I’ve been having a bit of a spiritual awakening, if I can call it that, and I’m enjoying the newness and the freshness of thinking (and rethinking) upon the stories from Bible which have given me so much life in the past.
This isn’t a surprise as I have come to expect this whenever I encounter the living texts.
One text that I’ve been recently meditating on is
Genesis 22 which is as hardcore as it gets:
After these things God tested Abraham and said to him, “Abraham!” And he said, “Here I am.” He said, “Take your son, your only son Isaac, whom you love, and go to the land of Moriah, and offer him there as a burnt offering on one of the mountains of which I shall tell you.”
So Abraham rose early in the morning, saddled his donkey, and took two of his young men with him, and his son Isaac.via ESV.org
If you read over this too quickly, especially if you’ve read or heard this story before, you’ll miss the incredible opportunity to just sit with the text, to sit and be fully present with Abraham as he considers what the God of the Universe has asked him, the absolute gravity of the entire situation and the decision that is now before him.
Between the second-to-last sentence and the final line quoted above is lifetime of, what I would imagine, is nothing short and shy of the purest forms of agony and earth-shattering heartbreak.
That must have been the darkest night of his life. Sleepless doesn’t even begin to describe it, even and especially when you know the ending to the improbable story.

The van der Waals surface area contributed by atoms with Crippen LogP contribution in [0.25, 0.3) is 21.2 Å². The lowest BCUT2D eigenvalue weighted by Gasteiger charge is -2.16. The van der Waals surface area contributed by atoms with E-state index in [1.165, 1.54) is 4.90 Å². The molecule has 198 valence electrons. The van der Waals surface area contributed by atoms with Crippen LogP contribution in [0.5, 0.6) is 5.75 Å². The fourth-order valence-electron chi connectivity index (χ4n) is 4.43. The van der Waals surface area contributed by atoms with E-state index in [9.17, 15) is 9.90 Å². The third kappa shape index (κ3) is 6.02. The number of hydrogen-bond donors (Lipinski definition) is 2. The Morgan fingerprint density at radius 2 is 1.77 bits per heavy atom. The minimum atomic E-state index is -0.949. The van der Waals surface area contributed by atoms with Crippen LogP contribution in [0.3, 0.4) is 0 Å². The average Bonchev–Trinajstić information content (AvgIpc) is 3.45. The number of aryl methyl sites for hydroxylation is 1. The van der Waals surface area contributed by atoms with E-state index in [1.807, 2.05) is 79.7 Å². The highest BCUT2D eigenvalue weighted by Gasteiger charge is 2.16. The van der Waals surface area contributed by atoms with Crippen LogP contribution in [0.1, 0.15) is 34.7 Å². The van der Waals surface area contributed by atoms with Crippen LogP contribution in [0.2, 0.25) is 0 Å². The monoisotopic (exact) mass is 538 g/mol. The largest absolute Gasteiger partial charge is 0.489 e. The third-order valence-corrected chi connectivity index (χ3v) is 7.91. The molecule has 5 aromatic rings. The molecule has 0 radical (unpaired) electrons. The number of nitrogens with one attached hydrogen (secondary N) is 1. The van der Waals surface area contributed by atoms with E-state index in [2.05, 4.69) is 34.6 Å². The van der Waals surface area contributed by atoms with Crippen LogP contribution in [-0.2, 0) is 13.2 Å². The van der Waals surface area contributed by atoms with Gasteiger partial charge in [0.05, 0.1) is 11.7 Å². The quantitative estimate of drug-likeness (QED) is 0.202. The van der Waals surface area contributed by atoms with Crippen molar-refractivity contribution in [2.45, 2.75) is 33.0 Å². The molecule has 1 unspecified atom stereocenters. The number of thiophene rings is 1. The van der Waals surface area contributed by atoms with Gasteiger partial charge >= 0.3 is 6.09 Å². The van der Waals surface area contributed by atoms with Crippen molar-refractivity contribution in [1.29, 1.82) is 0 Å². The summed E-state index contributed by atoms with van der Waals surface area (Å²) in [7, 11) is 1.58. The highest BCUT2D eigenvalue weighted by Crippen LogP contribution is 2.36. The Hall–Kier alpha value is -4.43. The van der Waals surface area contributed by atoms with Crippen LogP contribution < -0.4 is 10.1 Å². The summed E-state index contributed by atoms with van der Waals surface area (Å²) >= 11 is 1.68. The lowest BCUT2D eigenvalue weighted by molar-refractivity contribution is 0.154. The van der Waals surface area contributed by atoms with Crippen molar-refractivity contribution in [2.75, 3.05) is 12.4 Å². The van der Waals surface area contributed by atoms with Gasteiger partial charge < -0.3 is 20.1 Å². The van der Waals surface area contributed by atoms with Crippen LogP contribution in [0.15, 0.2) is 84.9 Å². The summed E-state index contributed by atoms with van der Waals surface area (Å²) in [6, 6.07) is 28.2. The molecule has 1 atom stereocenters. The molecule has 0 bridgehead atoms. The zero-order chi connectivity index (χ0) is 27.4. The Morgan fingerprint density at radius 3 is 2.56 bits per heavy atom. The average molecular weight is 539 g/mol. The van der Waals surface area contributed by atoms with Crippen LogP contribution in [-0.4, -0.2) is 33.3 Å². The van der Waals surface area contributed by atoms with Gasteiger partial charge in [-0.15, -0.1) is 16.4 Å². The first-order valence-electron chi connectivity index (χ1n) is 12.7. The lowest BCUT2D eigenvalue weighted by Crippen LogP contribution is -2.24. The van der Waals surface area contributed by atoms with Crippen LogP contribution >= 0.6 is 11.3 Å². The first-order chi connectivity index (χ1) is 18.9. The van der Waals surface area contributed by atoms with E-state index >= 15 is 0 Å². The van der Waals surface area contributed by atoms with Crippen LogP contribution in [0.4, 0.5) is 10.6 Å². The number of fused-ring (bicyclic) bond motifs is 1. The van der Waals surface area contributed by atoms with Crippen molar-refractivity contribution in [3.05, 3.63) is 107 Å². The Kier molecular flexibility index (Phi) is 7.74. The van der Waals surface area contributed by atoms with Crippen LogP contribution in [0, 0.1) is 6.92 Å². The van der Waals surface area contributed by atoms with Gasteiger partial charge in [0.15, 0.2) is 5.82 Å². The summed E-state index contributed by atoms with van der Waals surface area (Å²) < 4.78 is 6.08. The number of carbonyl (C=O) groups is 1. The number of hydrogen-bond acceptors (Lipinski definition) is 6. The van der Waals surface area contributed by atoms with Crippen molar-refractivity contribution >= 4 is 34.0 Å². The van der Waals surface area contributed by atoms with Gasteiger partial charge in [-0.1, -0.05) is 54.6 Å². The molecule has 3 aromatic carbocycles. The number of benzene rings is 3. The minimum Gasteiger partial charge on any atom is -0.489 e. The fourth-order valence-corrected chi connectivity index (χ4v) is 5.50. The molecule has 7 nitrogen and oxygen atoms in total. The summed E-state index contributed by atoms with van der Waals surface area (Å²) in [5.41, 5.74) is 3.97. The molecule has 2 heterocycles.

I have never been tested to the level of Abraham and I pray that I never will because I do not believe that I have what it takes to do what Abraham ultimately chose to do.
And as I look upon my own children, especially my little boy who has opened up a new part of my already-full heart in such a unique and special way, the thought makes me weep.
We all will be tested, it’s coming. And, for some of us, it already has.
We will survive. We know that to be true. It doesn’t make the decisions less difficult and it certainly doesn’t mean that our awareness will allow us to bypass or avoid them.
What it does mean is that you can prepare for them so that when they do arrive, you’re equipped to walk through them with hope.
What equipment do you and I really need? That’s easy: Family, friends, and a community that will be there with you when the darkest of nights seem to never end.
It’s just too dangerous to go alone.